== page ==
Op-ed: For a glimpse of a right-to-work Missouri, look to its neighbors

  

By the Economic Policy Institute

On Tuesday, Missouri voters will go to the polls to decide whether to adopt the so-called “right-to-work” (RTW) statute approved by the state legislature last fall.

Despite its name, RTW does not confer any right to employment. Nor does it make it so that workers can’t be required to join a union as a condition of employment, which the law already prohibits. Instead, RTW says that unions cannot charge nonmembers their fair share for the services unions are legally required to provide to everyone.

By letting people get the benefits of union representation at no cost, RTW eats into union resources and undercuts their ability to negotiate better wages, benefits, and working conditions. This doesn’t just hurt union members. Unions raise wages for working people across the board, by setting a standard that nonunion employers must meet to attract qualified workers—and to ward off unionization efforts in their own shops.

Across the country, large sums of money have been spent backing RTW bills, with corporate lobbyists claiming that RTW will create jobs and boosts wages by attracting companies to the state. Almost all of Missouri’s neighbors have gone RTW and the results are clear. There has been no increase in business investment or employment, but unions are weaker and wages are lower—exactly what RTW proponents hope to achieve.

Take Oklahoma, which went RTW in 2001. Corporate lobbyists told Oklahoma lawmakers and the public at large that if they passed a RTW law, there would be an eight- to tenfold increase in the number of new companies coming into the state—especially in manufacturing. That is the type of claim that is being made in Missouri today.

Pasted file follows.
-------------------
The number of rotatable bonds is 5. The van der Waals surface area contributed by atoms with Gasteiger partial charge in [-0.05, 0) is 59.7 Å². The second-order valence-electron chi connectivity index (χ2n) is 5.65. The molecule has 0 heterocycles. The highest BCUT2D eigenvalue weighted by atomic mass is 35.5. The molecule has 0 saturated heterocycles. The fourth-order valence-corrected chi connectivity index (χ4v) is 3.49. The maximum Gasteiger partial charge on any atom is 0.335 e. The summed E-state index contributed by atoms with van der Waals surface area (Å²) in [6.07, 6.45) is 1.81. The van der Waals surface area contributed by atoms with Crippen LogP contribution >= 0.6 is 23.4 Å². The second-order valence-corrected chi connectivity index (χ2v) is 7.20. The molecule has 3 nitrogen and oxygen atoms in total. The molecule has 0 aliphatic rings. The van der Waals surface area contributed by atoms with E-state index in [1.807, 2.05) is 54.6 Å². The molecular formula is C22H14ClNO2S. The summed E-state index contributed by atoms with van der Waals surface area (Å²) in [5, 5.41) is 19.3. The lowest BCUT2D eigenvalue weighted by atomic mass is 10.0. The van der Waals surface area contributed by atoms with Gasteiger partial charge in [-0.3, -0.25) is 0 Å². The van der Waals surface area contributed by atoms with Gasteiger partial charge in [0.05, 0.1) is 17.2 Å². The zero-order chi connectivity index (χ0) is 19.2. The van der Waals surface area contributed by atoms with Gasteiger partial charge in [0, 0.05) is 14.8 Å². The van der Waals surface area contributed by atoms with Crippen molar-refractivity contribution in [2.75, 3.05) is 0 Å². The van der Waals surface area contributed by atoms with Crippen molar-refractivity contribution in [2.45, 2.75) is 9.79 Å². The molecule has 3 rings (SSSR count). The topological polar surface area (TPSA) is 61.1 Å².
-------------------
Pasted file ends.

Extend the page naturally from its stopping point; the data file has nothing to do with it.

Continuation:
But more than 15 years later, none of these promises have come to pass in Oklahoma. Oklahoma has been losing manufacturing jobs since 2001 at the same pace as the country as whole. Overall job growth in Oklahoma has been tied to the boom and bust of the state’s energy sector, with job losses in recent years that have put the state’s total growth since 2001 below the U.S. average.

How does Missouri’s unemployment rate compare with its RTW neighbors? Missouri’s unemployment rate reached a higher peak during the Great Recession than its RTW neighbors, 9.5 percent in 2010 compared with 7.7 percent. However, Missouri experienced a stronger recovery and by 2017, Missouri had the same level of unemployment as its neighbors—3.8 percent. Without a RTW law, Missouri was able to bring its unemployment rate down 5.7 percentage points since unemployment peaked in 2010.

In other words, there’s no evidence that RTW laws boost business investment or employment. But there is plenty of evidence that RTW laws hurt unions and lower wages. Nationally, 5.2 percent of private-sector workers in RTW states are union members or are covered by a union contract, compared with 10.2 percent in non-RTW states. Based on the experience of Oklahoma, it stands to reason that 60,000 fewer Missourians will be covered by a union contract if the state goes RTW.

When unions have fewer resources, they can’t bargain for higher wages, and workers suffer. Nationally, workers in RTW states have 3 percent lower wages than their non-RTW counterparts—even after controlling for things like cost of living, education, and demographics. Male workers in Missouri’s RTW neighbors make 8.4 percent less than their Missouri peers; female workers make 3.5 percent less. Workers of color—who are more likely to be covered by a union contract in Missouri—will be especially hard hit. Black workers in Missouri’s RTW neighbors make 4.4 percent less than they do in Missouri, and Hispanic workers earn 7.4 percent less.

When working people make less money, it hurts the local economy, and lowers tax revenues for state and local government — forcing communities to get by with less. Instead of looking for ways to undercut working people, Missouri should focus on policies that improve jobs and boost middle-class incomes — such as raising the minimum wage, strengthening overtime laws, and providing access to affordable child care, paid leave, and fair scheduling.

The state should also invest in education and workforce readiness, to ensure that today’s children will be ready for the future and that current workers can transition into new occupations if they need to. Making investments in infrastructure, transportation, broadband access, and water and electric utilities will help Missouri create good jobs that feed local economies. Lastly, Missouri could reform its tax code so everyone pays their fair share.

By making investments in jobs and communities—not undercutting unions and working people—Missouri can create an economy that’s growing and, importantly, working for all Missourians.